How long can a human really go without sleeping?

Consider the following apparently unrelated facts. Number one: new streaming services are being released seemingly by the hour, resulting in moment-by-moment cultural zeitgeists like Baby Yoda and whatever season three of Westworld is supposed to be about. Secondly, according to Business Insider, a minimum wage worker would need to work three full time jobs to afford a two bedroom apartment. Combine these two inescapable truths and you have to ask yourself "how much sleep do I need if I don't want to die?"

Never sleep again (actually, probably do)

Every human body is different, so asking "how long can a person go without sleep" is sort of like asking "how long can a person go without watching Cardi B interviews where she does that chirp noise." The answer is going to vary from depending on the age and physical needs of the person in question. Additionally, it may come as a surprise to learn that sleep science is still a relatively new and mysterious field. But here's what we know so far:

According to a 2010 report in the International Journal of Occupational Medicine and Environmental Health, the longest a person has ever gone without a nap is 264 hours, or about 11 straight days. Before you get all bright eyed and ambitious, trying to make a name for yourself by breaking that streak, you should know what happens to your sweet brain after that much unrelenting consciousness.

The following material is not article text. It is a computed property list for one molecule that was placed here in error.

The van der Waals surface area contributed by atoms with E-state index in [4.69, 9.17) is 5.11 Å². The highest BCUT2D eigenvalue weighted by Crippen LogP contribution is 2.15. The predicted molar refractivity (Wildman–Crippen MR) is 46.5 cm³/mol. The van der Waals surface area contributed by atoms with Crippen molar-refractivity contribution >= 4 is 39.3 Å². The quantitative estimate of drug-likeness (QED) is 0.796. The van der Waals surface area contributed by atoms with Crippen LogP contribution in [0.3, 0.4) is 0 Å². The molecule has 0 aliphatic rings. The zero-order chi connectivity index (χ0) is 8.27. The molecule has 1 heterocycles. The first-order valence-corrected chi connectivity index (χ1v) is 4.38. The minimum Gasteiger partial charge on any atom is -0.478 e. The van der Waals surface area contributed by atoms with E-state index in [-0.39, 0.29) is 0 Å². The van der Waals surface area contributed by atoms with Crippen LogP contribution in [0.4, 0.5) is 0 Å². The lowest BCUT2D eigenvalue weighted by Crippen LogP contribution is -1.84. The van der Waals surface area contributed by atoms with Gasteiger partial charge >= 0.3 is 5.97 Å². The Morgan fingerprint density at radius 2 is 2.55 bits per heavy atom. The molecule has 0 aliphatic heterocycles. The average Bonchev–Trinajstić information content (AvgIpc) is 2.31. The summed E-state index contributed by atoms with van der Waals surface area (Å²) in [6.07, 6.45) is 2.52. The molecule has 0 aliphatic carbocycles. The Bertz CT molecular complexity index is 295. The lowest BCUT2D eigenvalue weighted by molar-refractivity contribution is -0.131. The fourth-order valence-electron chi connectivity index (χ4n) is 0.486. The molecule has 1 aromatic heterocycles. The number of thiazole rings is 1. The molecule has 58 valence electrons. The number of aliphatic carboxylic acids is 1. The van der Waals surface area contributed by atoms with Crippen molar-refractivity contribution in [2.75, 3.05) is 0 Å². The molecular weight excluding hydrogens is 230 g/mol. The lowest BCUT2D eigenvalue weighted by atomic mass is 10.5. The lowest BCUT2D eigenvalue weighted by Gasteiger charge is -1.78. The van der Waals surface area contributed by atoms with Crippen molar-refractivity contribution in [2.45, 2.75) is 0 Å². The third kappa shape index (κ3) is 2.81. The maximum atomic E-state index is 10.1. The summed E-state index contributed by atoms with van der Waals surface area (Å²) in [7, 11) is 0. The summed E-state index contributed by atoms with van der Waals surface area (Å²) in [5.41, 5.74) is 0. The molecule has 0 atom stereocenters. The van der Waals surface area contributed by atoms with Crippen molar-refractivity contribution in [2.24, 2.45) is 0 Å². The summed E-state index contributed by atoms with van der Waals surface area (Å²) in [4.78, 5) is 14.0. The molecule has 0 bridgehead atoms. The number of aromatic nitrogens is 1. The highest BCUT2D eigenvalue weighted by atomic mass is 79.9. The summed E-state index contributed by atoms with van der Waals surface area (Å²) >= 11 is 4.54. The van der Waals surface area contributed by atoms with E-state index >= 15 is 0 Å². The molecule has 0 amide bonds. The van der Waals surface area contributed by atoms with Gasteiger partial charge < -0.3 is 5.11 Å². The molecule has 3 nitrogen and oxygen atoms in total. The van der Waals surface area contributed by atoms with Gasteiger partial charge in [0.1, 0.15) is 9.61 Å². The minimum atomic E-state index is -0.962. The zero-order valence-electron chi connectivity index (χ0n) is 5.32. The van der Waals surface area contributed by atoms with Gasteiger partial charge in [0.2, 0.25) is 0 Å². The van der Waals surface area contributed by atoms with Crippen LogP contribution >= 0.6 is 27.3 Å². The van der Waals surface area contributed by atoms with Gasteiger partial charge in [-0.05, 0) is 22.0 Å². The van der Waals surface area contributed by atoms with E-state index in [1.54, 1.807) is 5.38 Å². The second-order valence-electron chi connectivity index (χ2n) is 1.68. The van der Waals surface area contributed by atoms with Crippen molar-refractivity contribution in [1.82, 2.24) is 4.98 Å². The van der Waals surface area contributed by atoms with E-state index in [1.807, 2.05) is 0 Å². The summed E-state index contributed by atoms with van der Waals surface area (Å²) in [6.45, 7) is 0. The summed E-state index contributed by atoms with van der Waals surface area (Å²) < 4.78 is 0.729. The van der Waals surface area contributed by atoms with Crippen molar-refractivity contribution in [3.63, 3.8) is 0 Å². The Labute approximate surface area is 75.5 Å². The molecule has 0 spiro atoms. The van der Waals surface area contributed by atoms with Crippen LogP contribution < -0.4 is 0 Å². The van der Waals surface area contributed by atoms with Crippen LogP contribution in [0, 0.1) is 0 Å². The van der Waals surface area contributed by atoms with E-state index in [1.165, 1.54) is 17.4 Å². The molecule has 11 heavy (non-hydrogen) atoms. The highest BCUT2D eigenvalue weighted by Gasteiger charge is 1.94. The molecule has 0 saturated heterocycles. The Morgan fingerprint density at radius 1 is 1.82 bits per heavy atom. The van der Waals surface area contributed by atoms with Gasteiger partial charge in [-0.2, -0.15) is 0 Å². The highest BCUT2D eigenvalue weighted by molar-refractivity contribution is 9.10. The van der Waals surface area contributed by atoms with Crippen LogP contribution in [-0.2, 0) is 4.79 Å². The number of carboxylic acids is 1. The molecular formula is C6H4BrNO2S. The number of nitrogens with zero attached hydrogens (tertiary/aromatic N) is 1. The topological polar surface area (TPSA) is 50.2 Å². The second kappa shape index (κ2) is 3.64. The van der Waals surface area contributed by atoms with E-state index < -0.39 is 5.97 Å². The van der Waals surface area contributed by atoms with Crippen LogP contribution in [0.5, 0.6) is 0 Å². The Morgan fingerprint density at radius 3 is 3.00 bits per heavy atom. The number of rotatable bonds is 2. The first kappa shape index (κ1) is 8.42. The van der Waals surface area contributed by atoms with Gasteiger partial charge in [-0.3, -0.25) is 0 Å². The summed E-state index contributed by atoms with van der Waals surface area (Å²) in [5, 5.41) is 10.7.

Per Science Direct, the first 24 hours are the easiest, with effects limited to freshman issues like drowsiness, memory impairment, and blurred vision. After 48 hours, you can look forward to "microsleeps," or short, uncontrolled bursts of unconsciousness. Your immune system will also start to suffer, as there's the potential for your NK cell count to dramatically decrease.

Making it to the three day mark will put you deep in Nightmare on Elm Street teenager territory. Reported symptoms of sleep loss at this level run the gamut from paranoia and anxiety to full-blown hallucinations. 

Long story short, there's no recorded upper limit on how long a person can stay awake and survive, but the threshold for horrifying physical and mental effects is astonishingly low. The point here is, The Mandalorian will still be there after you take a nap.